In this detail-packed talk, Sara will give you a crash course on SVG filters: why they're awesome, how they work, and examples of powerful effects you can create with them. While the syntax and attributes of these filters may seem intimidating and not very friendly at first, once you get a grasp of how they work, you'll have a very powerful tool in your arsenal, that allows you to push the boundaries of what is possible on the Web.

  8. Special Screening: Rams

    Rams is the new documentary film from Gary Hustwit (Helvetica, Objectified, Urbanized) about legendary designer Dieter Rams. For over 50 years, Rams has left an indelible mark on the field of product design with his iconic work at Braun and Vitsoe, and his influence on Apple. So at 86 years old, why does he now regret being a designer? Rams is a design documentary, but it’s also a rumination on consumerism, sustainability, and how technology is changing human behavior. Dieter's philosophy is about more than just design, it’s about a way to live. The film features an original score by pioneering musician Brian Eno.

  9. What is Design Ops, and Why Do I Care?

    Anything in our design process can be operationalized. The speed and accountability of front-end work are improved with “dev ops.” Research tasks like recruiting and usability lab management are more efficient with “research ops.” Just about any process or tool that saves time and money can be “oped,” getting design improvements to those that need it most: the people using our websites and products.

    Design Operations, or Design Ops for short, ties it all of this together in one big package. But what does Design Ops mean for you, your work, and your team? It depends, but one way to start is by looking at the design work we know and love through a new lens. By distinguishing workflow from software, outcomes from team structures, and maybe even “agile” from UX, we can give some much-needed love to spaces we inhabit in our work, letting us spend more time being the kind of designers we want to be.

  10. Data Basics

    Whether you work on web or native apps, you’re probably seeing an increased demand to gather data about your product. The way we build products is always changing, and so too is the way we track how people use them—we’ve come a long way from the days of just tracking clicks and page views. In this detailed session, Laura will cover the latest trends in data collection, including ​the best kinds of data to collect from apps versus the web; how to make the best use of crash and other troubleshooting data; and how refined A/B testing can work for you.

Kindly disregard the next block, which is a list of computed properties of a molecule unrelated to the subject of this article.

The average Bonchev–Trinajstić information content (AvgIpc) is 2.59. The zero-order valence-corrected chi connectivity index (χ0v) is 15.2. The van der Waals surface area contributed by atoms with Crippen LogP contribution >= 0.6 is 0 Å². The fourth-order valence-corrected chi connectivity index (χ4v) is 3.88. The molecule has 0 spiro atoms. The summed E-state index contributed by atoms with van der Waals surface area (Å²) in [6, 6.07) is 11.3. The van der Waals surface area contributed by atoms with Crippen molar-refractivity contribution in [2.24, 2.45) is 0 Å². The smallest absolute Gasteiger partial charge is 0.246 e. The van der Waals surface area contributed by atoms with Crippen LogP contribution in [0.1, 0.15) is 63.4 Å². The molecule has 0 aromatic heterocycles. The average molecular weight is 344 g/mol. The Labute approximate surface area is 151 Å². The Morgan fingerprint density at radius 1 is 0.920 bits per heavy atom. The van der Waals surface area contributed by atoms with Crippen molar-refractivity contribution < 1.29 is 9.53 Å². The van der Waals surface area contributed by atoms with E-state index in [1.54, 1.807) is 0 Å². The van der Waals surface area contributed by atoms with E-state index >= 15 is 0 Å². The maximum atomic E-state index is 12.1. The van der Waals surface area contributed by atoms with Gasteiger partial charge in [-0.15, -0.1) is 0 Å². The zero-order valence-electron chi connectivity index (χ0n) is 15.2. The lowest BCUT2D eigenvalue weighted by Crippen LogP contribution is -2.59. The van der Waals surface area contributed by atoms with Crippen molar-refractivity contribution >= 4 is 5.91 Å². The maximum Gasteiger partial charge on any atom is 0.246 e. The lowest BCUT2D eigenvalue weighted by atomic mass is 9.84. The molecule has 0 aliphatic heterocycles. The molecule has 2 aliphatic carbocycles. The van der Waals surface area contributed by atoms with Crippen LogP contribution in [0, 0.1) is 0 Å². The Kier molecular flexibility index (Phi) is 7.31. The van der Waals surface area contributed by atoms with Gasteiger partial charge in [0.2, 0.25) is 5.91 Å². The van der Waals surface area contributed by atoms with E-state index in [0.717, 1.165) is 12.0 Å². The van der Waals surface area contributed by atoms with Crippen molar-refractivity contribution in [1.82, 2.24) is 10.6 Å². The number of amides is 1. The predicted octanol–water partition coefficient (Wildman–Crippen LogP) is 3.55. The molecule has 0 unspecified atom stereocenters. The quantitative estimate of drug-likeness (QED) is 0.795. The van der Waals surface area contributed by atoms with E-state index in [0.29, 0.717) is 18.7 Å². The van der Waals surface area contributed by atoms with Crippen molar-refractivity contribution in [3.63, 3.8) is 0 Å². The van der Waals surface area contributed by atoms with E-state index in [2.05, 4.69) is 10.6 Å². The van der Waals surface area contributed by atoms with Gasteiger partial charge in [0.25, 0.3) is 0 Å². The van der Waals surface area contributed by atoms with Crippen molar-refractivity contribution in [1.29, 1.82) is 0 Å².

11. What Has Changed and Where’s it Going?

    The web moves fast. It always has. While involved in a large ecommerce redesign (originally built in 2012 during the heyday of responsive redesigns) we identified dozens of “responsive best practices” that are simply no longer necessary or no longer best practices. With a critical eye, we’ve been able to reduce quite a bit of cruft and overhead which improves the overall customer experience. Consider this talk a Responsive Web Design Refresher Course where we’ll look at problems that are no longer problems and find places you might be able to remove code and improve the user experience. We’ll also discuss where the web technology is going and what choices you might want to consider if you’re making new decisions today to help future-proof your site for tomorrow.

  1. Day 3

  2. Breakfast

  3. Attendee Check-in/Badge Pick-up

  4. Morning Welcome

  5. Leveling Up Your Design Communication

    Design is a medium for communication, and to do it well, we must cultivate our own communication skills. Within design teams, we do our best work when we create a culture of feedback shaped by our creative space and our design review process. Beyond the design tribe, our work thrives when it’s communicated in language that aligns to the goals of the business and invites participation early and often. In this presentation, Aarron will share the experiences of real design teams at Apple, Spotify, and other organizations to show how to improve the communication of design both inside your team and with key outside stakeholders. You’ll see how to run effective design reviews and retrospectives which will help you create a culture of feedback that produces better work, helps designers sharpen their skills, and communicates the value of design by making it more transparent and inviting.

  6. Making Research Count